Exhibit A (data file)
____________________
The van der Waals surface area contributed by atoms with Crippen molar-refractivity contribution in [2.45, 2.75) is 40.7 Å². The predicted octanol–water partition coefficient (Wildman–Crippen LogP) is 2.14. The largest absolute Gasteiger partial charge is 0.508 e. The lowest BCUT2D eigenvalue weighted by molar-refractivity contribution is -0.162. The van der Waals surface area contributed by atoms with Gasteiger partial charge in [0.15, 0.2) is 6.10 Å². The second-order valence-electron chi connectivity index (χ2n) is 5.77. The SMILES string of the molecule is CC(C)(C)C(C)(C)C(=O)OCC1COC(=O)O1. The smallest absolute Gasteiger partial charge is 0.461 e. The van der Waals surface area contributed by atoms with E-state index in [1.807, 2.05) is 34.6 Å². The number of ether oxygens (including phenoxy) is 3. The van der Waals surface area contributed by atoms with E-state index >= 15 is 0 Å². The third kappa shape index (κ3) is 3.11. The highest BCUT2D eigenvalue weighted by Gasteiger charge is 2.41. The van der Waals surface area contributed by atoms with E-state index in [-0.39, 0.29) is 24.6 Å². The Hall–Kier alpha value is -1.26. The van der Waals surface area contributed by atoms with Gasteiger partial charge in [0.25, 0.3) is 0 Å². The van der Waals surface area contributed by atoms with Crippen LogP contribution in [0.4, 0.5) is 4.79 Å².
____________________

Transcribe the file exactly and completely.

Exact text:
The van der Waals surface area contributed by atoms with Crippen molar-refractivity contribution in [2.45, 2.75) is 40.7 Å². The predicted octanol–water partition coefficient (Wildman–Crippen LogP) is 2.14. The largest absolute Gasteiger partial charge is 0.508 e. The lowest BCUT2D eigenvalue weighted by molar-refractivity contribution is -0.162. The van der Waals surface area contributed by atoms with Gasteiger partial charge in [0.15, 0.2) is 6.10 Å². The second-order valence-electron chi connectivity index (χ2n) is 5.77. The SMILES string of the molecule is CC(C)(C)C(C)(C)C(=O)OCC1COC(=O)O1. The smallest absolute Gasteiger partial charge is 0.461 e. The van der Waals surface area contributed by atoms with E-state index in [1.807, 2.05) is 34.6 Å². The number of ether oxygens (including phenoxy) is 3. The van der Waals surface area contributed by atoms with E-state index >= 15 is 0 Å². The third kappa shape index (κ3) is 3.11. The highest BCUT2D eigenvalue weighted by Gasteiger charge is 2.41. The van der Waals surface area contributed by atoms with E-state index in [-0.39, 0.29) is 24.6 Å². The Hall–Kier alpha value is -1.26. The van der Waals surface area contributed by atoms with Gasteiger partial charge in [0.25, 0.3) is 0 Å². The van der Waals surface area contributed by atoms with Crippen LogP contribution in [0.4, 0.5) is 4.79 Å².